Shooting of Australian Student in Oklahoma Raises Questions About Perceptions of America Abroad - Jami Fullerton, PD News–CPD Blog, USC Center on Public Diplomacy: "The Travel Promotion Act of 2009 established The Corporation for Travel Promotion, a public-private partnership that was later dubbed Brand USA. The bill created a multi-million dollar global marketing effort to promote the U.S. as a travel destination. The resulting campaign was first launched in May 2012 in the UK, Japan, and Canada. The centerpiece of the promotional effort is a 60-second music-driven commercial known as 'Land of Dreams.' According to Brand USA’s August newsletter, plans to roll out Land of Dreams in Australia are under way. Is this an appropriate time to invite Australians to visit America, and 'discover this land like never before?' Probably not. Hopefully the executive team at Brand USA will be sensitive to this international dilemma and postpone the advertising schedule. What does this mean for public diplomacy? Obviously the random individual murder of one Australian studying in the United States won’t disrupt the excellent political relationship the U.S. enjoys with the Australian government. But, how does news coverage of the incident impact opinions about America among Australian citizens, those who may have considered traveling here and those who may never travel? ... Despite the positive results of the Land of Dreams advertising among Australian audiences found in our study from last fall, advertising there now would be a mistake. In this case, a lesson from the brand management literature may be useful. In the face of a crisis involving the brand, regular brand advertising should be suspended."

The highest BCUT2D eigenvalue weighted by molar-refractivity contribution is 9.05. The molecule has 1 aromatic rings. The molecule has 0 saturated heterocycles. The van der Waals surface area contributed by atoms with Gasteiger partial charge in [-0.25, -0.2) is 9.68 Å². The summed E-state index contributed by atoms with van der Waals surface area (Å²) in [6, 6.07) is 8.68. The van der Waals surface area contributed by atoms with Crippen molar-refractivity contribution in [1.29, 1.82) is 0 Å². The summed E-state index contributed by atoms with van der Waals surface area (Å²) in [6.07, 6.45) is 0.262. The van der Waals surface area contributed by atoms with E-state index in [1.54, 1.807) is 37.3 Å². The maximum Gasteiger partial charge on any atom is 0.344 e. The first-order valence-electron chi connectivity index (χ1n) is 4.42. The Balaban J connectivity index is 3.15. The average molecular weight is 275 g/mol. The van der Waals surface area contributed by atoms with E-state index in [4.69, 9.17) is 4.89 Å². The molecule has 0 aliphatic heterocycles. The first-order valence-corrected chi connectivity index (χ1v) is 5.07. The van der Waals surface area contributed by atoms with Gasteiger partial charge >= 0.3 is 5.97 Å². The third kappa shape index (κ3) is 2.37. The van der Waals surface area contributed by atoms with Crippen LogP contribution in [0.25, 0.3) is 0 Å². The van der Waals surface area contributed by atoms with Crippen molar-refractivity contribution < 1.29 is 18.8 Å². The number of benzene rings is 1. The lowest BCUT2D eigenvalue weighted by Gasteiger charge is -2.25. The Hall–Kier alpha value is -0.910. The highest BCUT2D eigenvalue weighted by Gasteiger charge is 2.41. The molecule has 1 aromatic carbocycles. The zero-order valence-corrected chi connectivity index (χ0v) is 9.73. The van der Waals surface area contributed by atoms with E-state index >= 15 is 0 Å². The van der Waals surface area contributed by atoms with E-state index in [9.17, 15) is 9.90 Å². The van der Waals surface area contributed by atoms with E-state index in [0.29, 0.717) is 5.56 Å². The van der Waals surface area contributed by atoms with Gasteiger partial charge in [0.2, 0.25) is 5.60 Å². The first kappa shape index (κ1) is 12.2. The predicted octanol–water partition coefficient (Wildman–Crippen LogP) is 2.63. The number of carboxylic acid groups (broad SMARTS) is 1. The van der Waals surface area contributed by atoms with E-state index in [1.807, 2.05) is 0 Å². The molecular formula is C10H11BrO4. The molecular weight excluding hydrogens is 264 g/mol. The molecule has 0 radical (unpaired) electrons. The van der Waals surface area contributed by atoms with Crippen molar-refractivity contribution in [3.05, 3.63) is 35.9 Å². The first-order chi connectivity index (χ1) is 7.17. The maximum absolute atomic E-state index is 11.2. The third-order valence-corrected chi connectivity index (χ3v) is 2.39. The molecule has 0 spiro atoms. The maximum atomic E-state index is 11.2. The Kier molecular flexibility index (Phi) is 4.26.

America's Battle Cry Again -- This Time Syria - Soraya Sepahpour-Ulrich, opednews.com: "In the fall of 2001, the Rendon Group was given a contract to handle PR aspects of the U.S. military strike in Afghanistan. One year later, in September 2002, a 'meticulously planned strategy to persuade the public, the Congress and the allies of the need to confront the threat from Saddam Hussein' was devised ... . As part of this strategy, an interagency 'Iraq Public Diplomacy group' comprising of NSC, CIA, Pentagon, State and USAID staffers was created. This group produced documentary and press releases showing interviews with Iraqi exiles and dissidents, chief among them the Iraqi National Council (INC) -- a 1992 project of the Rendon Group with Ahmad Chalabi at its head. ... Soraya has lived and studied in-Iran, UK, France, and has obtained her Master's degree in Public Diplomacy from USC Annenberg and USC School for International Studies, Los Angeles."